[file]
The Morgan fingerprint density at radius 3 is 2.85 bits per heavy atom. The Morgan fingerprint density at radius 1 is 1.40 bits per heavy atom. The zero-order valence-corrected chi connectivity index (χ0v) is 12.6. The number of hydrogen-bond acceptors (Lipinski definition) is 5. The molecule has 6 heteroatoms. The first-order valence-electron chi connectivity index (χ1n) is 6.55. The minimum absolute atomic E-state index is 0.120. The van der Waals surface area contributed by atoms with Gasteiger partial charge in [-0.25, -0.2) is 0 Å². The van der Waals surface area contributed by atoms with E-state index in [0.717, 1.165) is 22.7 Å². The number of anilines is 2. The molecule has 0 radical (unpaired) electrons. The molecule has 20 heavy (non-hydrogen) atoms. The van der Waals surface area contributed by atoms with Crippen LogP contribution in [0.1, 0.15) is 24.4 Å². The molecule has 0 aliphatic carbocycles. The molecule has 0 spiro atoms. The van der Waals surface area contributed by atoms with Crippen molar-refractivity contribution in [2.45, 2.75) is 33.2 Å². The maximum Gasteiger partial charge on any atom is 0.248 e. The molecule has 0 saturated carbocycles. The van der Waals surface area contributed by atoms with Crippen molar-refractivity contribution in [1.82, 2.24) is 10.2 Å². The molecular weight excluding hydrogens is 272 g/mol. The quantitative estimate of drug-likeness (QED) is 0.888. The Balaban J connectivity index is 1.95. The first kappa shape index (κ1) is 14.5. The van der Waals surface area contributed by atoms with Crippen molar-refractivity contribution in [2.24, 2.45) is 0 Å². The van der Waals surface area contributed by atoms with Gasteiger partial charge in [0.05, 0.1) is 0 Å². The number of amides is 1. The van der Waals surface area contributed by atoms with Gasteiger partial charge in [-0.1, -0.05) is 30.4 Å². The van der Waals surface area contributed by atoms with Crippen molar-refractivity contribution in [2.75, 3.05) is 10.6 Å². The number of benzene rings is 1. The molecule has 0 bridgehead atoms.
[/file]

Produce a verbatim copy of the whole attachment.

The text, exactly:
The Morgan fingerprint density at radius 3 is 2.85 bits per heavy atom. The Morgan fingerprint density at radius 1 is 1.40 bits per heavy atom. The zero-order valence-corrected chi connectivity index (χ0v) is 12.6. The number of hydrogen-bond acceptors (Lipinski definition) is 5. The molecule has 6 heteroatoms. The first-order valence-electron chi connectivity index (χ1n) is 6.55. The minimum absolute atomic E-state index is 0.120. The van der Waals surface area contributed by atoms with Gasteiger partial charge in [-0.25, -0.2) is 0 Å². The van der Waals surface area contributed by atoms with E-state index in [0.717, 1.165) is 22.7 Å². The number of anilines is 2. The molecule has 0 radical (unpaired) electrons. The molecule has 20 heavy (non-hydrogen) atoms. The van der Waals surface area contributed by atoms with Crippen LogP contribution in [0.1, 0.15) is 24.4 Å². The molecule has 0 aliphatic carbocycles. The molecule has 0 spiro atoms. The van der Waals surface area contributed by atoms with Crippen molar-refractivity contribution in [2.45, 2.75) is 33.2 Å². The maximum Gasteiger partial charge on any atom is 0.248 e. The molecule has 0 saturated carbocycles. The van der Waals surface area contributed by atoms with Crippen molar-refractivity contribution in [1.82, 2.24) is 10.2 Å². The molecular weight excluding hydrogens is 272 g/mol. The quantitative estimate of drug-likeness (QED) is 0.888. The Balaban J connectivity index is 1.95. The first kappa shape index (κ1) is 14.5. The van der Waals surface area contributed by atoms with Crippen molar-refractivity contribution in [2.24, 2.45) is 0 Å². The van der Waals surface area contributed by atoms with Gasteiger partial charge in [0.05, 0.1) is 0 Å². The number of amides is 1. The van der Waals surface area contributed by atoms with Gasteiger partial charge in [-0.1, -0.05) is 30.4 Å². The van der Waals surface area contributed by atoms with Crippen molar-refractivity contribution in [2.75, 3.05) is 10.6 Å². The number of benzene rings is 1. The molecule has 0 bridgehead atoms.